Your recruiter, faced with a multitude of candidates from which to choose, has a serious case of the Paradox of Choice — meaning they WILL resort to mental heuristics to make their decision easier.
And that means that the candidate who does something — ANYTHING — to stand out … is going to maximise their odds of being picked.
You can complain that it’s unfair and they should judge you on your “merits”.
Or you can wise up, game the system, and do something to stand out — and massively boost your chances of being remembered.
But don’t think this means you need to get crazy. There are some very simple ways to do this:
- Start your cover letter by talking about their needs, not yours.
- Change the format of your resume from the standard cookie-cutter template.
- Add a picture of yourself.
- Include your personality into the application somehow (not just by saying “Hard-working, good in a team, patient”).
- Attach proof of other work you’ve done that might be interesting.
Now obviously, not all of these will be appropriate for everyone. Use your discretion.
But the point is, it’s not hard to stand out. And nobody else is going to make the effort — so why not take advantage of that?
This next strategy is a particularly good way to do that …
#4: Use the ‘Jack Reacher Strategy’: Anything can be a weapon
See if you can spot the marketing lesson in the 15-second trailer for the second Jack Reacher movie below:
In it, you see Tom Cruise (playing hardcore detective Jack Reacher) picking up a salt shaker to smash a car window… overlaid with the simple rule that “anything can be a weapon”.
You can use that rule, too. But rather than breaking windows, for our purposes, it means that we’re going to become a “Jack Reacher” of qualifications… and find them everywhere in our lives.
Here, look at the examples I used in my resume to justify my writing skills:
I cited a medal I’d won for a technical presentation at university — and spun it so that it showed that I could “make a dry topic interesting”.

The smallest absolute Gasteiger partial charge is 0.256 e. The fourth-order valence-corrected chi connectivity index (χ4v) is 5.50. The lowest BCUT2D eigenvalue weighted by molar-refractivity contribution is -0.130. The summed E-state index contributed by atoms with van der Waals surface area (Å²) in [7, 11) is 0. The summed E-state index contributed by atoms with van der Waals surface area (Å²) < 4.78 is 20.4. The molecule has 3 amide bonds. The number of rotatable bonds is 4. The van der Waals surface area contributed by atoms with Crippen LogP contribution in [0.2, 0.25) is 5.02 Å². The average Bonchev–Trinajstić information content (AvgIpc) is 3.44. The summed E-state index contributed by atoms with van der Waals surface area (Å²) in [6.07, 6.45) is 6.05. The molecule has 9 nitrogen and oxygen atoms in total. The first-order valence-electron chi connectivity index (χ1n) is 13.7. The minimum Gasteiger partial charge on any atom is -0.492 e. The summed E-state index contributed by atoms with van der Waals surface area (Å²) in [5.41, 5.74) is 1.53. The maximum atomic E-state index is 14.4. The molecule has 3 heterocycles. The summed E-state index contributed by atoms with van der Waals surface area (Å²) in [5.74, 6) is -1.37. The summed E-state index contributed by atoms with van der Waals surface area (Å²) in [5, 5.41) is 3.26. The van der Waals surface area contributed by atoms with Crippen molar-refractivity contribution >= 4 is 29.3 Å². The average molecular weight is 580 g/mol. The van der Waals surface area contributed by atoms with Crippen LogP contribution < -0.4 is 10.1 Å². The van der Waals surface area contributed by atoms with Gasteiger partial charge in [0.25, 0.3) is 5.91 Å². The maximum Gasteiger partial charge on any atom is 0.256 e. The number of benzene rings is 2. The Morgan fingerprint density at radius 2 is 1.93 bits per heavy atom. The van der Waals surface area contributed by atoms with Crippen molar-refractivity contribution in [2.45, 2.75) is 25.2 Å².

I gave the fact that I’d been in a band with two released albums and over half a million views on YouTube — and included a few screenshots of comments showing emotional fan reactions — to prove that I could “write to make people laugh or cry”.
I mean, come on … if music and engineering can be used to prove you can write copy, anything’s fair game!
If you don’t have ‘traditional’ qualifications, get creative.
Not sure how? Let me walk you through an example …
Let’s say you’ve volunteered as a linesman for the local soccer club.
(The linesman is like the referee’s assistant; he runs back and forth up the pitch, watching whether the ball’s gone over the line or not.)
Normally, you’d just throw this one out, right?
Well, you’re Jack Reacher now, and everything can be used for your purposes.
If you’re applying for a customer service job … then it’s taught you how to think fast, work in an environment where people are constantly hostile to your decisions, and keep a cool head.
If you’re applying for a writing job … then you learned how to make decisions quickly, work under high pressure for a long, uninterrupted period of time, and accept when the referee overrules your decision without complaining — which will be helpful for your new editor because you’ll keep your ego out of the way of his edits.
If you’re applying for a graphic design job … you’ve developed an excellent eye for colour differences by having to differentiate between the players, and you can take in a situation visually and get an ‘intuitive’ feel for how it works.
And you know what? Maybe some of your reasons will sound weak or lame. But that doesn’t matter. Do it anyway.
You see, part of the impressiveness of this technique is simply the fact that you’re showing creativity in taking one thing and applying it to something entirely different. That in itself is a characteristic only found in top performers. And you can bet that nobody else will bother to do it because it’s “dumb”.
So, get thinking. Maybe you’ve worked at a hairdressing salon. Or you’ve been complimented on a public speech. Or you do salsa dancing in your free time. Everything can be spun to have SOME benefit for your future employer.
Anything can be a weapon.
#5: Grab ’em by the throat — and don’t let go
Oh, have you been thinking of what you’re writing as a resume this whole time?
Well, forget that. With what we’re doing here, there is no such thing as a ‘resume’.
Or, for that matter, a ‘cover letter’. Or a ‘proposal’. Or an ‘application letter’. Or an ‘invitation’.
There are only sales pages.
Whenever you’re trying to persuade someone to do something, you’re writing a sales page.
And the closer you follow the principles of good sales pages — and ground your writing in solid sales psychology — the more effective you’ll be.